Yesterday, Rule Breakers pick InterMune
InterMune in-licensed pirfenidone from privately held Marnac in 2002. It has been testing pirfenidone as a treatment for idiopathic pulmonary fibrosis (IPF), which is essentially a hardening of the lungs that makes breathing difficult. Its cause is still unknown.
InterMune's other IPF drug candidate, Actimmune, failed in phase 3 testing earlier in the year. This means pirfenidone, which is in two phase 3 trials, is the lead value driver for InterMune; its only other drug candidate -- a hepatitis C drug -- is just completing phase 1 trials.
The revised deal with Marnac means InterMune might have to pay up to $52.5 million in extra milestone payments if pirfenidone is approved in the U.S. and European Union, but it will avoid a 9% royalty rate it would have had to pay on sales of the drug.
With this deal, InterMune traded extra up-front costs for additional upside if sales of the drug outperform. If pirfenidone is approved in the U.S. and E.U., then under the revised deal, InterMune comes out ahead after a little more than $580 million in pirfenidone sales.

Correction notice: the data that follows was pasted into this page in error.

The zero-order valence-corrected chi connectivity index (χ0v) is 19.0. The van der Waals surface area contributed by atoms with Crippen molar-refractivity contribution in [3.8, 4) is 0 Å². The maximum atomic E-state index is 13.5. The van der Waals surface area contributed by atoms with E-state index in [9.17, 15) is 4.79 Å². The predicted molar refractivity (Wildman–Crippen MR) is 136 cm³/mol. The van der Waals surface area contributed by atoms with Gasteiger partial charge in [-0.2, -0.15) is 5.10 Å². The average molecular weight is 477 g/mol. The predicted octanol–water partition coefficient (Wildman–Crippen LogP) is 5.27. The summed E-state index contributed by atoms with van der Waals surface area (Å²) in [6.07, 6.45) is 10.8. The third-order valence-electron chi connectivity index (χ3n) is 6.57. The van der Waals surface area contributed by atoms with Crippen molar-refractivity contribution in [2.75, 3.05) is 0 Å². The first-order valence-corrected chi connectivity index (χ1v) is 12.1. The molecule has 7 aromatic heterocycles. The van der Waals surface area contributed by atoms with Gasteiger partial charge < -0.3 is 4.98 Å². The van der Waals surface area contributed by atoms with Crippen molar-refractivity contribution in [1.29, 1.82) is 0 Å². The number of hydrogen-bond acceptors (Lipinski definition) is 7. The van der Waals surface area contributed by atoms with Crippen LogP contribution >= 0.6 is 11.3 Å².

Other drugmakers like Sepracor
But now there are no good drugs approved to treat IPF in the U.S. Last year, Marnac's partner for pirfenidone in Japan announced positive phase 3 results with the drug, and InterMune expects to announce its phase 3 pirfenidone results in late 2008 or early 2009.
If all goes well, pirfenidone should receive a six-month priority review from the FDA and possible approval in late 2009 or early 2010, depending on how long it takes InterMune to submit a marketing application. If, and that's a big if, everything works out with the drug, eliminating the royalty payments on its sales looks like a smart move.
More InterMune Foolishness:
InterMune is an active pick of our Rule Breakers newsletter. Johnson & Johnson is an active Income Investor pick. Not sure which newsletter to pick? Click here to take a free, 30-day test drive of any of our newsletters.